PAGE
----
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GFDA hosts housing summit in response to increased demand

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Posted at 5:28 PM, Apr 17, 2024

GREAT FALLS — Housing supply is a major issue for Great Falls and the surrounding area as the community continues to grow. But the supply has struggled to meet the demand.

In response to concerns from stakeholders in the area, the Great Falls Development Alliance commissioned a housing assessment to take a closer look at the state of housing and released the findings Wednesday morning at a summit at Great Falls College MSU attended by real estate professionals and community leaders.

The assessment, created by the Concord Group, concluded that Great Falls will need to increase housing supply by 650 units per year to meet projected demand. That figure is an increase from 450 units projected in a similar assessment released in 2021.

It breaks down to an average demand of 270 rental units per year and 370 homes for sale. Since the 2021 study, Great Falls has added 2,800 jobs and 600 households. Nearly all of the growth were high income households of $75k or higher.

“We've seen some pretty pretty notable improvements in the market over the past three years,” said Concord Group principal Adam Seidman. “There's been strong job growth in the market, actually even above what our projections had been three years ago. There has been positive population and household growth in the market and there's been delivery of housing that's been taken up pretty well.”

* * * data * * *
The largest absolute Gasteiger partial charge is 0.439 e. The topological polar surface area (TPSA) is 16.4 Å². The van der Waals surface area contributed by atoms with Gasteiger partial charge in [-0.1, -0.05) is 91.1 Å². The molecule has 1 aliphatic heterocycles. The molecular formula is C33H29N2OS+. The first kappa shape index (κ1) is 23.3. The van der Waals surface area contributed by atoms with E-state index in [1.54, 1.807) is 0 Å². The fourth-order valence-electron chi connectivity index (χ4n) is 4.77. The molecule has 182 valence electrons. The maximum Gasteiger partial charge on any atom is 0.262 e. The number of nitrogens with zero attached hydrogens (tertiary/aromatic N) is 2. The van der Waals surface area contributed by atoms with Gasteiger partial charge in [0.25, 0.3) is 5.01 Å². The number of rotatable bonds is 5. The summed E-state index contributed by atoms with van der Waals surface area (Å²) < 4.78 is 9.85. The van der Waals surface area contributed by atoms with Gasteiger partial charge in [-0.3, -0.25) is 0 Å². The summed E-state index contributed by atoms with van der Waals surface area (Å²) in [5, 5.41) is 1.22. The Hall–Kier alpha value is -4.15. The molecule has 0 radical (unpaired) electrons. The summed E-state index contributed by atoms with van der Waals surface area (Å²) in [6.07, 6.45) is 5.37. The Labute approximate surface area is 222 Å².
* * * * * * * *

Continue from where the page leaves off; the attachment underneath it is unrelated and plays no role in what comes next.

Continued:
But even with several rental apartment projects either opened or under construction, current devlopment levels Great Falls will fall short of that supply projection by thousands of units over the next decade. That will continue to drive up home prices and rental rates.

“There's a disconnect between how what products we have in our market and who's able to afford them and then how many are available in our market,” said GFDA vice president Jake Clark. “The downstream effects are housing prices going up. It’s basic supply and demand. We need to increase our supply to to meet that demand so that pricing can be more representative of the product in the market.”

The GFDA plans to use the findings to attract developers willing to invest in the community and encouraged the real estate professionals and stakeholders in attendance to work together to avoid a housing crisis.

Recent planned projects such as the Bay View Housing Development and the River’s Edge Apartment Complex have received push back from neighborhood councils over concerns of increased traffic and construction.

But according to the GFDA that’s the reality of growth.

“We're not waiting to see if Great Falls is going to grow. It has grown already, and that is represented in the rise in housing prices. We swelled into our existing stock and we need more to take the pressure off the existing housing market,” Clark said. “By nature, adding more housing means it's going to go where it hasn't been before. And so that means we're going to have new neighbors where we haven't had them before. And that can be scary and challenging. But ultimately it's a healthy indicator for the community.”